Zimbabwe: Zim to Unlock Insurance Against Extreme Weather Risk

Savings, money.
4 January 2021

Germany's state development bank KfW and the World Food Programme (WFP) have committed to contribute US$2 million each, to African Risk Capacity Insurance Company Limited (ARC) to support premium financing of insurance against risks caused by extreme weather events in Zimbabwe, Treasury has said.

Zimbabwe will contribute US$500 000 and this will unlock maximum insurance cover of US$20 million. The ARC provides capacity building on preparedness for climatic shocks, as well as insurance against risks such as droughts.

Following the Government's participation in the ARC drought risk insurance policy, complemented by the United Nations WFP Replica Policy for the 2019/20 agricultural season, Zimbabwe received a total pay-out of US$1,75 million in June last year.

The pay-out assisted a substantial number of the country's vulnerable households in selected districts, through disbursement of unconditional cash transfers to food insecure and labour-constrained households (chronically ill, older person headed households) in the worst drought-affected wards. According to the Treasury, a total of 77 767 households from Chivi, Binga, Bulilima, Buhera and Uzumba.

"Zimbabwe is committed to participate in the 2020/21 ARC programme," said the Treasury.

"To relieve fiscal challenges that member states face in paying their premiums compounded by the effects of the Covid-19 pandemic, ARC has facilitated application of premium subsidy from KfW of German Government towards premium funding for the 2020/21 agricultural season.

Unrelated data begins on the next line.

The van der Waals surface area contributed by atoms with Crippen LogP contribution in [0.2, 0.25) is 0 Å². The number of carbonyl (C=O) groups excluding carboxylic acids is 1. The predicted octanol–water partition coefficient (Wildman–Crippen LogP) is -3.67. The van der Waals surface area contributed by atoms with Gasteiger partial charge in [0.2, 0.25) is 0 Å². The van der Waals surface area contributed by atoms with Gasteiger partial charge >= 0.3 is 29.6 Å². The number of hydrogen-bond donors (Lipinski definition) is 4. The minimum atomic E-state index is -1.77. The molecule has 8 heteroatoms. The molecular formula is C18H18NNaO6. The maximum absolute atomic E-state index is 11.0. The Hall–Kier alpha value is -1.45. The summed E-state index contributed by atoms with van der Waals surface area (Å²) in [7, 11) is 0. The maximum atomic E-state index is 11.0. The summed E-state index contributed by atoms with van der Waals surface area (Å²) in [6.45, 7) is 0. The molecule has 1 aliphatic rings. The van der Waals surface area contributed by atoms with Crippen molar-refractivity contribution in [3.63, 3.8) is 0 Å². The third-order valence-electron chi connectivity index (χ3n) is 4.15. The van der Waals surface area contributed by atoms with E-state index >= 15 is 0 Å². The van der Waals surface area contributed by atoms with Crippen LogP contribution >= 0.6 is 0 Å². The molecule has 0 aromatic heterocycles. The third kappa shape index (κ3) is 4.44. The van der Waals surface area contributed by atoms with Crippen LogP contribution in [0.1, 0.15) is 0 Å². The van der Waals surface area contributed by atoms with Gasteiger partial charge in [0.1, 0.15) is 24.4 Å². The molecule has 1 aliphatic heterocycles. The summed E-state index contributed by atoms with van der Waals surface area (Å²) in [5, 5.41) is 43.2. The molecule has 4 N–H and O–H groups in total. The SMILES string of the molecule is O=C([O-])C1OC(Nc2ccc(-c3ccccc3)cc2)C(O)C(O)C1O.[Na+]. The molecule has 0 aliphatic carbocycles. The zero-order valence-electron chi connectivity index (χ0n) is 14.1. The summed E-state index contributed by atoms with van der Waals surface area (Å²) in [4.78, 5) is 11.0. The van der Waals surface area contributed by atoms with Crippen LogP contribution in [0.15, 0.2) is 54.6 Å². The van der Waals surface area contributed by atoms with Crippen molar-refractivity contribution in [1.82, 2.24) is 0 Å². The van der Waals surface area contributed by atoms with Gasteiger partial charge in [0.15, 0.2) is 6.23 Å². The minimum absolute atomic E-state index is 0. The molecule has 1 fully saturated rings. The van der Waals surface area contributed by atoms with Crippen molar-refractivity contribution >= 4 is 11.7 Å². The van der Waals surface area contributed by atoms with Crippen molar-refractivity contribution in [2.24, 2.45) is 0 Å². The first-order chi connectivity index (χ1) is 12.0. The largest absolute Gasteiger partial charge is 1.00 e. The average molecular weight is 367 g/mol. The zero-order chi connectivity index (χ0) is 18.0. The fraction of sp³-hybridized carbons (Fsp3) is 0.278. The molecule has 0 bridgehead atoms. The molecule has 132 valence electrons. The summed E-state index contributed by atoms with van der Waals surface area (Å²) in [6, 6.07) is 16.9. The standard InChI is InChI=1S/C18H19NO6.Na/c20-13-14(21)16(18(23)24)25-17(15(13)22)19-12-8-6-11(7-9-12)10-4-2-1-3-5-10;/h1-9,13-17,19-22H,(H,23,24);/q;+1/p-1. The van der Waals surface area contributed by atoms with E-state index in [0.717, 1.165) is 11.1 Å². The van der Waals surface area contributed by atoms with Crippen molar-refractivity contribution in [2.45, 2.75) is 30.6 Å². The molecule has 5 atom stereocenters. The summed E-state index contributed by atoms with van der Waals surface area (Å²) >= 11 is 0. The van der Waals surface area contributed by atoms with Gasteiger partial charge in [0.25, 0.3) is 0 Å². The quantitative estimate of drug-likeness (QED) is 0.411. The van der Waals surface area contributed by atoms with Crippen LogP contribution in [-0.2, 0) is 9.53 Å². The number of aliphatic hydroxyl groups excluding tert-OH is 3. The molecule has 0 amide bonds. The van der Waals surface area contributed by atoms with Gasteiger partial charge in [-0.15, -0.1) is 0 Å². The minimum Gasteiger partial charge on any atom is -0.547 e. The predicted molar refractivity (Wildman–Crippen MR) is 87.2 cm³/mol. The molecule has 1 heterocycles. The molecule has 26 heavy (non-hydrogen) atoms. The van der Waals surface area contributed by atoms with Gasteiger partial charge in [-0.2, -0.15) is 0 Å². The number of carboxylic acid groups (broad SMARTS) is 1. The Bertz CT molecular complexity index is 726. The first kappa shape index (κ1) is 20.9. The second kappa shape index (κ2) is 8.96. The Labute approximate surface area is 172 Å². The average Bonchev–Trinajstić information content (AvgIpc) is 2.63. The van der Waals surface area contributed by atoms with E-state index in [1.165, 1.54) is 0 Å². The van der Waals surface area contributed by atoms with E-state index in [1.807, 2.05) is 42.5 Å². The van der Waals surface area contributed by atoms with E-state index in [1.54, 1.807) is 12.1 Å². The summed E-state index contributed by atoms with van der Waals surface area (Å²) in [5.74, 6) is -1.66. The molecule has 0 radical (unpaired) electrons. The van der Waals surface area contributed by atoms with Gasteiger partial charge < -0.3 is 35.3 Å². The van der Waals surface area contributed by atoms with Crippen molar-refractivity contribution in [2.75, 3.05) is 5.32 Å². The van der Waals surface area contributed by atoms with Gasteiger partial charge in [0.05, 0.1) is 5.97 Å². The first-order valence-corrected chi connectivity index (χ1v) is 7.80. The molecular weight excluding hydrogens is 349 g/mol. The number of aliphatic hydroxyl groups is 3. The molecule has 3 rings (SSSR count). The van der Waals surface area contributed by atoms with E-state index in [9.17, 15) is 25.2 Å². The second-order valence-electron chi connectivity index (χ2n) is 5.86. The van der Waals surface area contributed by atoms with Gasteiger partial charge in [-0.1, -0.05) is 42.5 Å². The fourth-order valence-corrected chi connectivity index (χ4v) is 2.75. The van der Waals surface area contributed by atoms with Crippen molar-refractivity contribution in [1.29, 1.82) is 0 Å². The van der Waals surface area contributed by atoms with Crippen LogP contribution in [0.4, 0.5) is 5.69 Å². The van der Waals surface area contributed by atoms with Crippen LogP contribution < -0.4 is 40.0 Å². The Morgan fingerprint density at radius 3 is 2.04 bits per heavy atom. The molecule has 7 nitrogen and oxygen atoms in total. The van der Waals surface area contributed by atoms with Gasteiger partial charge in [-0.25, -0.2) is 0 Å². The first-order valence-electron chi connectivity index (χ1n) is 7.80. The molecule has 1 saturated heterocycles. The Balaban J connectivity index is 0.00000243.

"KfW of German and the World Food Programme (WFP) have committed to premium financing of $2 million each, to support Zimbabwe, while Zimbabwe will contribute US$500 000 towards premium financing. This will unlock a maximum insurance cover of US$20 million."

With the support of the United Kingdom, Germany, Sweden, Switzerland, Canada, France, The Rockefeller Foundation and the United States, ARC assists AU Member States in reducing the risk of loss and damage caused by extreme weather events affecting Africa's populations by providing, through sovereign disaster risk insurance, targeted responses to climate disasters in a more timely, cost-effective, objective and transparent manner.

ARC is now using its expertise to help tackle some of the other most significant threats faced by the continent, including outbreaks and epidemics.

Since 2014, 45 policies have been signed by the ARC Member States with US$ 83 million paid in premiums for cumulative insurance coverage of US$ 602 million, for the protection of 54 million vulnerable populations in participating countries.

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